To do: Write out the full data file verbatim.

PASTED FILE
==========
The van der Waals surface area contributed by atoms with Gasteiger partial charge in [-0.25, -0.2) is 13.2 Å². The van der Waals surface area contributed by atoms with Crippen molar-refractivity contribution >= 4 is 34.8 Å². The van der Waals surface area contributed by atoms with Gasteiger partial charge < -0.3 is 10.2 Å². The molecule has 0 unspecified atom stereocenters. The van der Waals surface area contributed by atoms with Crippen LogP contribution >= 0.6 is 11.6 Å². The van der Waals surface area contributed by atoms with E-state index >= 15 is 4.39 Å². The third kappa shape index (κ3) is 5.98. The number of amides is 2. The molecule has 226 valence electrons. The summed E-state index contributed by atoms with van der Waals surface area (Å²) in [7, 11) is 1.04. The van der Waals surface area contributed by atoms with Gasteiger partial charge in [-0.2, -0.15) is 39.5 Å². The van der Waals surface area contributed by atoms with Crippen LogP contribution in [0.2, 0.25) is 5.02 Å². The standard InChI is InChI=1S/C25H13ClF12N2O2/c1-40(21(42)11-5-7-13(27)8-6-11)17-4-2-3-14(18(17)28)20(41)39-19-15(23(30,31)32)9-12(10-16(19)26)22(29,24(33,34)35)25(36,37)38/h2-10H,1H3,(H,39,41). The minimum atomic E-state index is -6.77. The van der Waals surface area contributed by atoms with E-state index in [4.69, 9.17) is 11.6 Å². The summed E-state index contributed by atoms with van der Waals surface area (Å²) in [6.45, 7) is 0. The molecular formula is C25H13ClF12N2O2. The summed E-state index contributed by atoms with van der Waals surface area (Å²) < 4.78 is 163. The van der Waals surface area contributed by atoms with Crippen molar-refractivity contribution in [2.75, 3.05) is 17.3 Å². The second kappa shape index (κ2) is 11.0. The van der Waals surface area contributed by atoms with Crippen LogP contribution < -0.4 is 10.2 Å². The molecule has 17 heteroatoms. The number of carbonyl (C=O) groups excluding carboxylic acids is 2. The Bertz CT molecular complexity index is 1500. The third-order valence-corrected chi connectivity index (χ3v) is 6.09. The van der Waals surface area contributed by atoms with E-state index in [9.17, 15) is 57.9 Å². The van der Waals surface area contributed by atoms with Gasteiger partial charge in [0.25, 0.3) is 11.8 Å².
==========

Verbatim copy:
The van der Waals surface area contributed by atoms with Gasteiger partial charge in [-0.25, -0.2) is 13.2 Å². The van der Waals surface area contributed by atoms with Crippen molar-refractivity contribution >= 4 is 34.8 Å². The van der Waals surface area contributed by atoms with Gasteiger partial charge < -0.3 is 10.2 Å². The molecule has 0 unspecified atom stereocenters. The van der Waals surface area contributed by atoms with Crippen LogP contribution >= 0.6 is 11.6 Å². The van der Waals surface area contributed by atoms with E-state index >= 15 is 4.39 Å². The third kappa shape index (κ3) is 5.98. The number of amides is 2. The molecule has 226 valence electrons. The summed E-state index contributed by atoms with van der Waals surface area (Å²) in [7, 11) is 1.04. The van der Waals surface area contributed by atoms with Gasteiger partial charge in [-0.2, -0.15) is 39.5 Å². The van der Waals surface area contributed by atoms with Crippen LogP contribution in [0.2, 0.25) is 5.02 Å². The standard InChI is InChI=1S/C25H13ClF12N2O2/c1-40(21(42)11-5-7-13(27)8-6-11)17-4-2-3-14(18(17)28)20(41)39-19-15(23(30,31)32)9-12(10-16(19)26)22(29,24(33,34)35)25(36,37)38/h2-10H,1H3,(H,39,41). The minimum atomic E-state index is -6.77. The van der Waals surface area contributed by atoms with E-state index in [4.69, 9.17) is 11.6 Å². The summed E-state index contributed by atoms with van der Waals surface area (Å²) in [6.45, 7) is 0. The molecular formula is C25H13ClF12N2O2. The summed E-state index contributed by atoms with van der Waals surface area (Å²) < 4.78 is 163. The van der Waals surface area contributed by atoms with Crippen molar-refractivity contribution in [2.75, 3.05) is 17.3 Å². The second kappa shape index (κ2) is 11.0. The van der Waals surface area contributed by atoms with Crippen LogP contribution < -0.4 is 10.2 Å². The molecule has 17 heteroatoms. The number of carbonyl (C=O) groups excluding carboxylic acids is 2. The Bertz CT molecular complexity index is 1500. The third-order valence-corrected chi connectivity index (χ3v) is 6.09. The van der Waals surface area contributed by atoms with E-state index in [9.17, 15) is 57.9 Å². The van der Waals surface area contributed by atoms with Gasteiger partial charge in [0.25, 0.3) is 11.8 Å².